The crew always knows immediately when a torpedo has found its mark.  Although they fire from a distance averaging a mile, the explosion is heard and the concussion felt in the sub


Depending on touch-an-go tactics, the submarine hurried to Cebu, where it sunk a destroyer and a cargo ship.  Seagle said, “Ships were everywhere.  The Japs seemed to know just where to strike at the Philippines and they had a better knowledge of the islands and waters than we did,” the petty officer declared.

Petty Officer Seagle went through several counter-attacks from destroyers the dread foe of undersea craft, but said that only once was he “really scared.”

During a night raid, the periscope revealed two ships so close together that their silhouettes were merged.  Maneuvering for an attack, the commander announced that they had caught an oil tanker transferring fuel to an aircraft tender.  In the two hours of stalking for a position to get both ships, the operation was finished and the boars drifted apart. 

“We got in between them and let loose a torpedo at each,” Seagle related.  Then we submerged to periscope depth and heard an explosion from one.  We couldn’t tell which one we’d hit.”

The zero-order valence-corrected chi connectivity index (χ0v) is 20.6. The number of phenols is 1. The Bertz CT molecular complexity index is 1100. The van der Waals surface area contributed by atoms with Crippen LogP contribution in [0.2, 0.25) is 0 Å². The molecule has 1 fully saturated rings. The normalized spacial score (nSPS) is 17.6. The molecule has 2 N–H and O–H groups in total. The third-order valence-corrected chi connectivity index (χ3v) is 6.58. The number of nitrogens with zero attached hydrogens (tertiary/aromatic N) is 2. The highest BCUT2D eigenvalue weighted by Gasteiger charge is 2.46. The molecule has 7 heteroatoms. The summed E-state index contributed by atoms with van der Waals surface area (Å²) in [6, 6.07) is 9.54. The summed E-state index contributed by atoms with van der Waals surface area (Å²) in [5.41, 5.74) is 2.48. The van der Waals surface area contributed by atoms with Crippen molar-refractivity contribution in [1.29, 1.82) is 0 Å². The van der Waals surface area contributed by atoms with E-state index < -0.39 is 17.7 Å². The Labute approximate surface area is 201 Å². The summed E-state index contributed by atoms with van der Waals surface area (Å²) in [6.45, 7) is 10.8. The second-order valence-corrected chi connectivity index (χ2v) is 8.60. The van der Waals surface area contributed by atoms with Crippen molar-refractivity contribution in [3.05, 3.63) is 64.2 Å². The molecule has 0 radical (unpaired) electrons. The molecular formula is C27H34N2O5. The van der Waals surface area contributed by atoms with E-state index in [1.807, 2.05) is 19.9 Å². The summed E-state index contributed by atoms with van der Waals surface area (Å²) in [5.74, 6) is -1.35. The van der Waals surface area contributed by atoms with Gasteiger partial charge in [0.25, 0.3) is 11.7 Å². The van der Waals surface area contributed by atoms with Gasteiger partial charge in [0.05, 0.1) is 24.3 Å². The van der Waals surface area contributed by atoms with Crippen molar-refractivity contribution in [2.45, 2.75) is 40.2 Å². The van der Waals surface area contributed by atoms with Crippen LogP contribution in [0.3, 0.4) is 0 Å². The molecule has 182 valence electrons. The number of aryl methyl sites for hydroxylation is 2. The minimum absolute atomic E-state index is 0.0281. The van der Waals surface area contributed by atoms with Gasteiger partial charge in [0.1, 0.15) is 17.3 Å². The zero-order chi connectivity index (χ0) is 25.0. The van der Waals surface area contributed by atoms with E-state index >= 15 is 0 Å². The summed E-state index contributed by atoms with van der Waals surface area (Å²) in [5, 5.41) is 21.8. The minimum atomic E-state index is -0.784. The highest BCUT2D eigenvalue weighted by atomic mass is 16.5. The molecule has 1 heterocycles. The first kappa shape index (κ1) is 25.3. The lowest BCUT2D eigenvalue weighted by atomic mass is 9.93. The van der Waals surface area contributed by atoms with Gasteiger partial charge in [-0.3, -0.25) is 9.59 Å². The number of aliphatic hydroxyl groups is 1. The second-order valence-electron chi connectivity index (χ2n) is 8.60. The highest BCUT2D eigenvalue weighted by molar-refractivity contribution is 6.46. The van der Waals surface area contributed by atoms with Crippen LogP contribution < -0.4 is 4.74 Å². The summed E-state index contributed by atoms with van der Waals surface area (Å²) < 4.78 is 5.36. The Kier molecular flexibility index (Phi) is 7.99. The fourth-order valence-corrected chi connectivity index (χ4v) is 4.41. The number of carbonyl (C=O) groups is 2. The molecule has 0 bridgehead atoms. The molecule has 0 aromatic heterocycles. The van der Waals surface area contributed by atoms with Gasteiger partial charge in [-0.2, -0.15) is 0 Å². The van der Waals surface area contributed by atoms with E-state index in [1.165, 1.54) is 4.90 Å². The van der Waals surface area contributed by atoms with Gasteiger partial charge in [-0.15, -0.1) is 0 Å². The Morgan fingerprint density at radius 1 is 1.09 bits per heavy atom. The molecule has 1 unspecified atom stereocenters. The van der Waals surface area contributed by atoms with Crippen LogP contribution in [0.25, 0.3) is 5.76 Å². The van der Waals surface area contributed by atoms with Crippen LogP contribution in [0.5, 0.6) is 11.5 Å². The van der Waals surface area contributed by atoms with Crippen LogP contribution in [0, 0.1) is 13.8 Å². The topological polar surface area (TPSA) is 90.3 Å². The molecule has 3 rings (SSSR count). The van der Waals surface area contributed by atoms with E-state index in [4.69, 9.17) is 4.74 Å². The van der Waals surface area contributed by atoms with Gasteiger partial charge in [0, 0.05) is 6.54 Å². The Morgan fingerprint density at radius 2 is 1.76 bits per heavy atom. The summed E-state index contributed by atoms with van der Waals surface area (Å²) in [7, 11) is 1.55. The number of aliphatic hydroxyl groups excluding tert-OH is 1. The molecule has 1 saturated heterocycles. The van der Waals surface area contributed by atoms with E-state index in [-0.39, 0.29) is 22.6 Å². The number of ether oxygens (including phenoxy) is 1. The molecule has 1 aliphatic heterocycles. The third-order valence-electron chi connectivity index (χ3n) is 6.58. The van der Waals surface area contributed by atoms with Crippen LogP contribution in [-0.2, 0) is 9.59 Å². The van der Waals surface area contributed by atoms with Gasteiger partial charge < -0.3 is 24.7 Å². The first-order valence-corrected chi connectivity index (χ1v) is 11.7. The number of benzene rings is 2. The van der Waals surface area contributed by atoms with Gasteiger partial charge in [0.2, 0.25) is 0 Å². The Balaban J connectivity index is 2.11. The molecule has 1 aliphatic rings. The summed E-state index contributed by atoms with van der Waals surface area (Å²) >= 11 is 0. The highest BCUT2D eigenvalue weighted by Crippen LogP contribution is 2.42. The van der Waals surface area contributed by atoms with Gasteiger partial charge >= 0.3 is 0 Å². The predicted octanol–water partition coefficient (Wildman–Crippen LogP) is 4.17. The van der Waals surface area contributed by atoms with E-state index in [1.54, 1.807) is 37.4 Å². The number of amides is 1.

Immediately depth charges began churning the water into a liquid hell.  “We heard an explosion when we reached the depth of 100 feet.  Then a charge went off directly overhead.  It shook the sub like a leaf in a whirlpool,” Seagle said.

I grabbed a ladder in the control room and held on while the boat bounced.  I thought our luck had played out on us that time,” he added.

He explained that the aircraft tender might have had look-out planes aloft.  They counter-attacked promptly when the silver wake of the torpedoes revealed the submarine. 

“The planes followed the wake back to the sub and let us have all the depth charges they were carrying,” he said.


Another time in the Sulu Sea, the submarine narrowly missed its doom when four Jap destroyers had it encircled and closed in for the kill.

“We dived and ran, while the destroyers criss-crossed above us, dropping ash cans all the time.  The crew counted the explosions from 47 charges,” Seagle said. 

Later they made port successfully in Australia with the motors missing and the fuel almost gone.  In the ensuing months, Seagle was wounded during a surface attack.  Upon reaching San Francisco in July he touched United States soil for the first time since 1940.

On leave until August 18, Seagle is visiting Lynchburg for the first time in eight years. He is staying at the home of his sister, Mrs. Harold Carter, 504 Amherst Street.

Editor’s Note:  This is the first of two articles on Mr. Seagle’s experiences while on uninterrupted duty from December 7 until mid-July with the Pacific Fleet. The names of the two undersea boats on which the petty officer served were not revealed for military reasons.